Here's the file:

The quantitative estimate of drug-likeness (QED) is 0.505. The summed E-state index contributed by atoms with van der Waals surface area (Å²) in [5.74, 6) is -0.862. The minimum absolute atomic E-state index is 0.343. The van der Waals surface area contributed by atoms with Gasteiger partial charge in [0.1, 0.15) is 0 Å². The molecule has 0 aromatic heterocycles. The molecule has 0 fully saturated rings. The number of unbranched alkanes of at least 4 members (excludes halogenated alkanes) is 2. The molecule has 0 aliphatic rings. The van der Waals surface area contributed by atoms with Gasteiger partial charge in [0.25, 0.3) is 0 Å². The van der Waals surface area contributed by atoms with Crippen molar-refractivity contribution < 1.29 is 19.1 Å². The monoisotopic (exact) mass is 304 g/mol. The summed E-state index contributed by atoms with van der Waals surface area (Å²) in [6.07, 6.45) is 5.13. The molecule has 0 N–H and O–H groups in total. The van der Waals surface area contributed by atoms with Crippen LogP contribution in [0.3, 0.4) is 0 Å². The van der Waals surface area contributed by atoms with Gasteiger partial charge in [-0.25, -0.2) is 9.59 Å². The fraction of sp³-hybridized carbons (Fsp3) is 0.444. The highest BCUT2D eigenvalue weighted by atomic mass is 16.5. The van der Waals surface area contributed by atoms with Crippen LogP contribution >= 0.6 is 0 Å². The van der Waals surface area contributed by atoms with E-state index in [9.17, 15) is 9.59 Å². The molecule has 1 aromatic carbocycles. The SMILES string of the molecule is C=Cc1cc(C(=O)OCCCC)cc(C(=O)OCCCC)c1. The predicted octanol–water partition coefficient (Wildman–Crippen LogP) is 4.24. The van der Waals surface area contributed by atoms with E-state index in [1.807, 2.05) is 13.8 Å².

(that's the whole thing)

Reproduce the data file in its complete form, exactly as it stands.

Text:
The quantitative estimate of drug-likeness (QED) is 0.505. The summed E-state index contributed by atoms with van der Waals surface area (Å²) in [5.74, 6) is -0.862. The minimum absolute atomic E-state index is 0.343. The van der Waals surface area contributed by atoms with Gasteiger partial charge in [0.1, 0.15) is 0 Å². The molecule has 0 aromatic heterocycles. The molecule has 0 fully saturated rings. The number of unbranched alkanes of at least 4 members (excludes halogenated alkanes) is 2. The molecule has 0 aliphatic rings. The van der Waals surface area contributed by atoms with Gasteiger partial charge in [0.25, 0.3) is 0 Å². The van der Waals surface area contributed by atoms with Crippen molar-refractivity contribution < 1.29 is 19.1 Å². The monoisotopic (exact) mass is 304 g/mol. The summed E-state index contributed by atoms with van der Waals surface area (Å²) in [6.07, 6.45) is 5.13. The molecule has 0 N–H and O–H groups in total. The van der Waals surface area contributed by atoms with Crippen LogP contribution in [0.3, 0.4) is 0 Å². The van der Waals surface area contributed by atoms with Gasteiger partial charge in [-0.25, -0.2) is 9.59 Å². The fraction of sp³-hybridized carbons (Fsp3) is 0.444. The highest BCUT2D eigenvalue weighted by atomic mass is 16.5. The van der Waals surface area contributed by atoms with Crippen LogP contribution >= 0.6 is 0 Å². The van der Waals surface area contributed by atoms with E-state index in [9.17, 15) is 9.59 Å². The molecule has 1 aromatic carbocycles. The SMILES string of the molecule is C=Cc1cc(C(=O)OCCCC)cc(C(=O)OCCCC)c1. The predicted octanol–water partition coefficient (Wildman–Crippen LogP) is 4.24. The van der Waals surface area contributed by atoms with E-state index in [1.807, 2.05) is 13.8 Å².